ASPEN SOJOURNER: How did a ski pro at Snowmass end up becoming one of the world’s most respected polar conservationists?
Denise Landau: I just really love ice and snow!
AS: OK, but there had to be some sort of path, right?
DL: It started when I got involved in the expedition cruise industry. I had been teaching skiing here in the winters and working in Alaska in the summers. In 1990, I was offered a job with Clipper Cruise lines setting up adventure itineraries in remote parts of the world. I hired naturalists for the ships and set up the educational infrastructure. Eventually, I became a consultant for seven or eight ships going to really remote regions.
AS: How did you zero in on the polar regions?
DL: They are such incredible places to visit: sea ice, big wilderness, big animals, big polar bears, big whales, walruses, seal populations, beaches full of hundreds of thousands of penguins. These habitats are so incredibly wildlife-rich.
AS: What was the impetus to move toward sustainable tourism and conservation?
DL: In the early 2000s, tourism was growing faster in Antarctica than anywhere else in the polar regions. So I worked with a small group of people to create a set of guidelines and standards to minimize the environmental impacts. We [the International Association of Antarctica Tour Operators] created a fantastic model that’s now being used all over the world. It’s been really successful and is one of the things I’m most proud of in my life.
AS: That’s warranted! Not many people earn a named feature on this planet, yet your work in responsible tourism has been honored via the Landau Glacier in Antarctica. You’ve also been instrumental in ridding South Georgia Island of invasive rats.
DL: The island is equivalent to, and in many ways far richer than, the Galapagos in the sheer number and variety of [indigenous] wildlife. You can only visit by expedition cruise ship. All passengers [4,000–8,000 annually] are briefed on the Habitat Restoration Project and given an optional donation form. It has become the largest project of its kind ever done on an island or land area, and we funded it predominantly through tourists. We raised $12 million to kill rats!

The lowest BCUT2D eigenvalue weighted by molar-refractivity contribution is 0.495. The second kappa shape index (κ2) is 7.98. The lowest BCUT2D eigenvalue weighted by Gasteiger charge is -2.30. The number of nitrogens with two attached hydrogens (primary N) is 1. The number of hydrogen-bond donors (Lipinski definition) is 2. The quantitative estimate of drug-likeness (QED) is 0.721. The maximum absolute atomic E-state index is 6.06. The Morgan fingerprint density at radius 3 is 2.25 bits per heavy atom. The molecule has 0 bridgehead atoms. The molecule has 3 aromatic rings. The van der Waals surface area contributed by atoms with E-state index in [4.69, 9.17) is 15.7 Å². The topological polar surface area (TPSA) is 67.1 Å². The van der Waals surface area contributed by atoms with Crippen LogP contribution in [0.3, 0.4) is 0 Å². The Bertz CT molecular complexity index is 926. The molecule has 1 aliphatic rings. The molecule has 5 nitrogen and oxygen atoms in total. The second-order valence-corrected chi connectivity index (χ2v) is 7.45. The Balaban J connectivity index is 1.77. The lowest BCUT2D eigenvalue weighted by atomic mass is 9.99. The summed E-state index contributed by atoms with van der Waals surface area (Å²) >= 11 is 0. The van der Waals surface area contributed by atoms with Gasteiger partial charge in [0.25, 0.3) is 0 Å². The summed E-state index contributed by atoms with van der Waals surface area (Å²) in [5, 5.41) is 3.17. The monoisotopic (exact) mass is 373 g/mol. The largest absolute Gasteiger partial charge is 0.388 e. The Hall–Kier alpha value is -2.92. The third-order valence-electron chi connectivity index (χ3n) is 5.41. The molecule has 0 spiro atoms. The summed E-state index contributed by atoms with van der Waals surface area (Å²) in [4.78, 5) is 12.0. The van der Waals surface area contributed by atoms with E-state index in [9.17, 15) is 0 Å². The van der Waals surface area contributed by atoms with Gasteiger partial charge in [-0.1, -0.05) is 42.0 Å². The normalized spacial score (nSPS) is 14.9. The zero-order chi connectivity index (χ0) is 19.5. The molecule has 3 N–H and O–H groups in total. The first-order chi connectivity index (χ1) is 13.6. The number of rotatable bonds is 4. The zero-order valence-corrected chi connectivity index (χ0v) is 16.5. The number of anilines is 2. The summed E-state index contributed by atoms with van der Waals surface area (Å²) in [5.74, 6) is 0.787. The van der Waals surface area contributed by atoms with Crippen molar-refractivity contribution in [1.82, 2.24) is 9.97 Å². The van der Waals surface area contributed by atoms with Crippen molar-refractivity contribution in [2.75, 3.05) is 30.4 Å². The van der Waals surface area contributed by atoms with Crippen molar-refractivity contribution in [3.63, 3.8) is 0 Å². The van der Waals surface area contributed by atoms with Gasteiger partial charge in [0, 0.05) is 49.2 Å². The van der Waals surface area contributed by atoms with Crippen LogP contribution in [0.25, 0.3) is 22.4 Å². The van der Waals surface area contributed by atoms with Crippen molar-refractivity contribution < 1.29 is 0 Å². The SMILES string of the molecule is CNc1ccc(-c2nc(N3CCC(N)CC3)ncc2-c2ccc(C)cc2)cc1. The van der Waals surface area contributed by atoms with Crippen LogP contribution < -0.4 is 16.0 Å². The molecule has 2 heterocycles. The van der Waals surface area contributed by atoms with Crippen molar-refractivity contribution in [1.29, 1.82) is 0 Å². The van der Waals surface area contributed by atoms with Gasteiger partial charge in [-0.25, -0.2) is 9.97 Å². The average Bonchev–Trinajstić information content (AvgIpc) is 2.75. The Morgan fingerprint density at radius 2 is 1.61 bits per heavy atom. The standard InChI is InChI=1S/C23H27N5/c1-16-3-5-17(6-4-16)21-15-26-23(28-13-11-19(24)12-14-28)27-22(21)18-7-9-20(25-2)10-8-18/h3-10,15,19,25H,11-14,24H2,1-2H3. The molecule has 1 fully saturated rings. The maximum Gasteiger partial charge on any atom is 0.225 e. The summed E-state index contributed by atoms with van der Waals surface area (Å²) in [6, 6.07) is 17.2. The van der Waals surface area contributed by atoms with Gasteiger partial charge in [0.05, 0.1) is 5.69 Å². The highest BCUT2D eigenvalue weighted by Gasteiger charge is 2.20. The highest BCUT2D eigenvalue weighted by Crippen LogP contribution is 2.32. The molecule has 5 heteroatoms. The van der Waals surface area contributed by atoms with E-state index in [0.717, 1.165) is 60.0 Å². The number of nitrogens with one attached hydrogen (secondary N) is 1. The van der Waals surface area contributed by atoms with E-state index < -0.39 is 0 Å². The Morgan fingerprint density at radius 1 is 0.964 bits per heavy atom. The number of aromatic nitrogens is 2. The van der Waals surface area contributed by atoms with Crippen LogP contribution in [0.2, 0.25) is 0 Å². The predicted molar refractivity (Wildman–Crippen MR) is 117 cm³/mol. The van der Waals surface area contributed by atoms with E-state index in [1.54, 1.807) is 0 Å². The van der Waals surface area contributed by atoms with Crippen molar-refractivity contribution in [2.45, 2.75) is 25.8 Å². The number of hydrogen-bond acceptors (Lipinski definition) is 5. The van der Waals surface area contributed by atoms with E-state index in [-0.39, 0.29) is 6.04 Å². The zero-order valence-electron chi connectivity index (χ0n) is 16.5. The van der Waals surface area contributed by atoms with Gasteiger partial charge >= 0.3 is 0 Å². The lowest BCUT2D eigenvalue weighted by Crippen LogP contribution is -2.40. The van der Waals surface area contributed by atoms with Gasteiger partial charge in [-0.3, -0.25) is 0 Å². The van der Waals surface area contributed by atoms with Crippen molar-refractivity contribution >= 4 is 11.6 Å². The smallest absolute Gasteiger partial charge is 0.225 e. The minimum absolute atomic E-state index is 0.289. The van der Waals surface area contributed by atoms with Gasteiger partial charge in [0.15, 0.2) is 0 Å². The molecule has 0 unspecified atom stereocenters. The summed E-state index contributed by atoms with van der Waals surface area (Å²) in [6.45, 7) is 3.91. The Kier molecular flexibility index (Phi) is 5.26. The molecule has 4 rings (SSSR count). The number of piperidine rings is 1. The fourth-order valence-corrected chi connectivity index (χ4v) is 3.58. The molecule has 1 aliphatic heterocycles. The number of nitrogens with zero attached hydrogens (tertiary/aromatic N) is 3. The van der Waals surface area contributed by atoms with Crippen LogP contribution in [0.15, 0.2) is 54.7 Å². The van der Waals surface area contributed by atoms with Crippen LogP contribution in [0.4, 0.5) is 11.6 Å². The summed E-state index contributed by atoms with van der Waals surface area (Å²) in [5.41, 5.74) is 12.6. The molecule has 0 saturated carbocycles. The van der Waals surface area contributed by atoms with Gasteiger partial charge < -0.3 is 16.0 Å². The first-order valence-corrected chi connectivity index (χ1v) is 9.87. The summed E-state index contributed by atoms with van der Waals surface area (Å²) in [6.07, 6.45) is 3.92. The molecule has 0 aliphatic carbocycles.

AS: Interesting how tourism was part of the solution.
DL: In the world today, one in six jobs is in tourism. Tour operators that take people to wilderness areas play a huge role in trying to protect them. I co-founded Linking Tourism and Conservation to find the best examples from around the world and demonstrate that, yes, this can work.
AS: The trips you lead to the Arctic and Antarctic are adventurous, with Zodiac rides, polar bears, and icy waters. What do you love about bringing people to these extremely foreign landscapes?
DL: You can watch people sitting quietly—just absorbing and enjoying. We encourage people to put away their cameras, sit still, and enjoy their surroundings. They’re blown away by the beauty and the sheer amount of wildlife. I do that with my ski clients here, too. We’ll stand on a run and take off our skis—just to stop and look.
AS: You have a lot on your plate. Why do you still teach skiing?
DL: I’m a teacher at heart. I love to ski, and Aspen has the best skiing in the world. When I come back from an amazing place, I look around at our mountains, and I’m just so happy to be here.
AS: There’s so much discouraging environmental news. How do you stay optimistic?
DL: You have to be! It’s a horror show if you look at it realistically. Or you can look at it optimistically, like I do, and say, “Let’s give it a try.”
AS: How do you even begin?
DL: If you want to go save a part of the world, get in there and figure it out. Just do something. It’s amazing how simple it is once you get your hands dirty.